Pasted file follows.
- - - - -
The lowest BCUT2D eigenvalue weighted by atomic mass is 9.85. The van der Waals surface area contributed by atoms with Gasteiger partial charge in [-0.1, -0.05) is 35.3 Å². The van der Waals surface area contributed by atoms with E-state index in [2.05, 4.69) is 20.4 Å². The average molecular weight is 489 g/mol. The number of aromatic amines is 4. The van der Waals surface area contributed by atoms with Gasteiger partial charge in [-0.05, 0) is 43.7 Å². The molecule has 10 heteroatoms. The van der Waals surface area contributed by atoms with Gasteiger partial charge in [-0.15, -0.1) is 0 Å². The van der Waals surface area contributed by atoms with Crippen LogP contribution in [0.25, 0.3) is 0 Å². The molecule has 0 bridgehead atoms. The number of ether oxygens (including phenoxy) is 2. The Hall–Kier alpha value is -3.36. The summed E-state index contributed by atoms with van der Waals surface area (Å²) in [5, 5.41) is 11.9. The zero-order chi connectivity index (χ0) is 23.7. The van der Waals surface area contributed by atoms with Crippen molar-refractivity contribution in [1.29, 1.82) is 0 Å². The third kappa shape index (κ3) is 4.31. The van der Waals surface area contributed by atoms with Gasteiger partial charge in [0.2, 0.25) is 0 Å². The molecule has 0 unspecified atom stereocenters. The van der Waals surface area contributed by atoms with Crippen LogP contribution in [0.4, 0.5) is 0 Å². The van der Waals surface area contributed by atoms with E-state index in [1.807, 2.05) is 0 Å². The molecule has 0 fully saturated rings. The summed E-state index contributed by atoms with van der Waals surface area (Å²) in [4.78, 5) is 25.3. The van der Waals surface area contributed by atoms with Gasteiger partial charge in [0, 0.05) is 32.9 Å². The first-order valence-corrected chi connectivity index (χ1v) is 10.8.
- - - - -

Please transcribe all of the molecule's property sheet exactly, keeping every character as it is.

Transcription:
The lowest BCUT2D eigenvalue weighted by atomic mass is 9.85. The van der Waals surface area contributed by atoms with Gasteiger partial charge in [-0.1, -0.05) is 35.3 Å². The van der Waals surface area contributed by atoms with E-state index in [2.05, 4.69) is 20.4 Å². The average molecular weight is 489 g/mol. The number of aromatic amines is 4. The van der Waals surface area contributed by atoms with Gasteiger partial charge in [-0.05, 0) is 43.7 Å². The molecule has 10 heteroatoms. The van der Waals surface area contributed by atoms with Gasteiger partial charge in [-0.15, -0.1) is 0 Å². The van der Waals surface area contributed by atoms with Crippen LogP contribution in [0.25, 0.3) is 0 Å². The molecule has 0 bridgehead atoms. The number of ether oxygens (including phenoxy) is 2. The Hall–Kier alpha value is -3.36. The summed E-state index contributed by atoms with van der Waals surface area (Å²) in [5, 5.41) is 11.9. The zero-order chi connectivity index (χ0) is 23.7. The van der Waals surface area contributed by atoms with Crippen molar-refractivity contribution in [1.29, 1.82) is 0 Å². The third kappa shape index (κ3) is 4.31. The van der Waals surface area contributed by atoms with Gasteiger partial charge in [0.2, 0.25) is 0 Å². The molecule has 0 unspecified atom stereocenters. The van der Waals surface area contributed by atoms with Crippen LogP contribution in [0.4, 0.5) is 0 Å². The van der Waals surface area contributed by atoms with E-state index in [1.807, 2.05) is 0 Å². The molecule has 0 fully saturated rings. The summed E-state index contributed by atoms with van der Waals surface area (Å²) in [4.78, 5) is 25.3. The van der Waals surface area contributed by atoms with Gasteiger partial charge in [0, 0.05) is 32.9 Å². The first-order valence-corrected chi connectivity index (χ1v) is 10.8.